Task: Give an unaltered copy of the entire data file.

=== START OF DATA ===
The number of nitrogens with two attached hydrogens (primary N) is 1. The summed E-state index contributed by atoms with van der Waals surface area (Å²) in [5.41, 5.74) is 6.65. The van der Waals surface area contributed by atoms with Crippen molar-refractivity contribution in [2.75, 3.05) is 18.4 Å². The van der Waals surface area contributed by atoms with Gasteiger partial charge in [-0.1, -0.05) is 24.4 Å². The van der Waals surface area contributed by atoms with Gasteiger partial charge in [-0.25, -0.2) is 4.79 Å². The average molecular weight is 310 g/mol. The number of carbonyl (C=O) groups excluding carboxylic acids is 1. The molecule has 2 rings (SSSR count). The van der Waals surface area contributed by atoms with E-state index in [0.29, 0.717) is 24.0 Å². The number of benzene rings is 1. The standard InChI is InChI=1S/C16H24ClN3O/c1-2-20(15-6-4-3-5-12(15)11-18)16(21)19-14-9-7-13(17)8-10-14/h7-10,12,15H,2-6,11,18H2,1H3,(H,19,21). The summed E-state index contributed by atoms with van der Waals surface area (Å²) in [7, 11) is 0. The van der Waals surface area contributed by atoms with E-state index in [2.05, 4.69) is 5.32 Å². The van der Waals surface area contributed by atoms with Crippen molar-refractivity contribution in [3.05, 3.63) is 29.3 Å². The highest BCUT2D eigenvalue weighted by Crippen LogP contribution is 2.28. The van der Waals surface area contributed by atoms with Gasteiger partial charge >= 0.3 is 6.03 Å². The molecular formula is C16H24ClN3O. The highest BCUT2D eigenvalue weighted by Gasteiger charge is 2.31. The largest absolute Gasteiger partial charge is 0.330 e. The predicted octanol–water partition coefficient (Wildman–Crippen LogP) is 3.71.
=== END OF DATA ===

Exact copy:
The number of nitrogens with two attached hydrogens (primary N) is 1. The summed E-state index contributed by atoms with van der Waals surface area (Å²) in [5.41, 5.74) is 6.65. The van der Waals surface area contributed by atoms with Crippen molar-refractivity contribution in [2.75, 3.05) is 18.4 Å². The van der Waals surface area contributed by atoms with Gasteiger partial charge in [-0.1, -0.05) is 24.4 Å². The van der Waals surface area contributed by atoms with Gasteiger partial charge in [-0.25, -0.2) is 4.79 Å². The average molecular weight is 310 g/mol. The number of carbonyl (C=O) groups excluding carboxylic acids is 1. The molecule has 2 rings (SSSR count). The van der Waals surface area contributed by atoms with E-state index in [0.29, 0.717) is 24.0 Å². The number of benzene rings is 1. The standard InChI is InChI=1S/C16H24ClN3O/c1-2-20(15-6-4-3-5-12(15)11-18)16(21)19-14-9-7-13(17)8-10-14/h7-10,12,15H,2-6,11,18H2,1H3,(H,19,21). The summed E-state index contributed by atoms with van der Waals surface area (Å²) in [7, 11) is 0. The van der Waals surface area contributed by atoms with E-state index in [2.05, 4.69) is 5.32 Å². The van der Waals surface area contributed by atoms with Crippen molar-refractivity contribution in [3.05, 3.63) is 29.3 Å². The highest BCUT2D eigenvalue weighted by Crippen LogP contribution is 2.28. The van der Waals surface area contributed by atoms with Gasteiger partial charge >= 0.3 is 6.03 Å². The molecular formula is C16H24ClN3O. The highest BCUT2D eigenvalue weighted by Gasteiger charge is 2.31. The largest absolute Gasteiger partial charge is 0.330 e. The predicted octanol–water partition coefficient (Wildman–Crippen LogP) is 3.71.